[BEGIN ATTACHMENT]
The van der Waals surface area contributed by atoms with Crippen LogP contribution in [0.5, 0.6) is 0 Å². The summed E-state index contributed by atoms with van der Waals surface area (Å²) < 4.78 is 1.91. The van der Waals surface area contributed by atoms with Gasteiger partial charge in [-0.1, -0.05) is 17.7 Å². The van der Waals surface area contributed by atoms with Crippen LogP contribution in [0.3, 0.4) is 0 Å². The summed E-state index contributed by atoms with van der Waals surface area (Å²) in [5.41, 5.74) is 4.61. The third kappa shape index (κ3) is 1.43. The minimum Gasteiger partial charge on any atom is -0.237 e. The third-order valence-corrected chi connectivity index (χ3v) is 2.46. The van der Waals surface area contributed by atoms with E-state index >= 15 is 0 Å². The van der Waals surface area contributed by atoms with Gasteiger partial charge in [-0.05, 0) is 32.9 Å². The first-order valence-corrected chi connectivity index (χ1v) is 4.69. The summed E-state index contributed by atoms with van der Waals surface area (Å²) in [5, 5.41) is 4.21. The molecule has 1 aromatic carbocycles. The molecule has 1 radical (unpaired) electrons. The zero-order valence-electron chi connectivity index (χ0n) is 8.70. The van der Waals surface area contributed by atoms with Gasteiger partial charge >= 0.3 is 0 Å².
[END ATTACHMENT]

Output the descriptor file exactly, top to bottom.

The van der Waals surface area contributed by atoms with Crippen LogP contribution in [0.5, 0.6) is 0 Å². The summed E-state index contributed by atoms with van der Waals surface area (Å²) < 4.78 is 1.91. The van der Waals surface area contributed by atoms with Gasteiger partial charge in [-0.1, -0.05) is 17.7 Å². The van der Waals surface area contributed by atoms with Crippen LogP contribution in [0.3, 0.4) is 0 Å². The summed E-state index contributed by atoms with van der Waals surface area (Å²) in [5.41, 5.74) is 4.61. The third kappa shape index (κ3) is 1.43. The minimum Gasteiger partial charge on any atom is -0.237 e. The third-order valence-corrected chi connectivity index (χ3v) is 2.46. The van der Waals surface area contributed by atoms with E-state index >= 15 is 0 Å². The van der Waals surface area contributed by atoms with Gasteiger partial charge in [-0.05, 0) is 32.9 Å². The first-order valence-corrected chi connectivity index (χ1v) is 4.69. The summed E-state index contributed by atoms with van der Waals surface area (Å²) in [5, 5.41) is 4.21. The molecule has 1 aromatic carbocycles. The molecule has 1 radical (unpaired) electrons. The zero-order valence-electron chi connectivity index (χ0n) is 8.70. The van der Waals surface area contributed by atoms with Gasteiger partial charge >= 0.3 is 0 Å².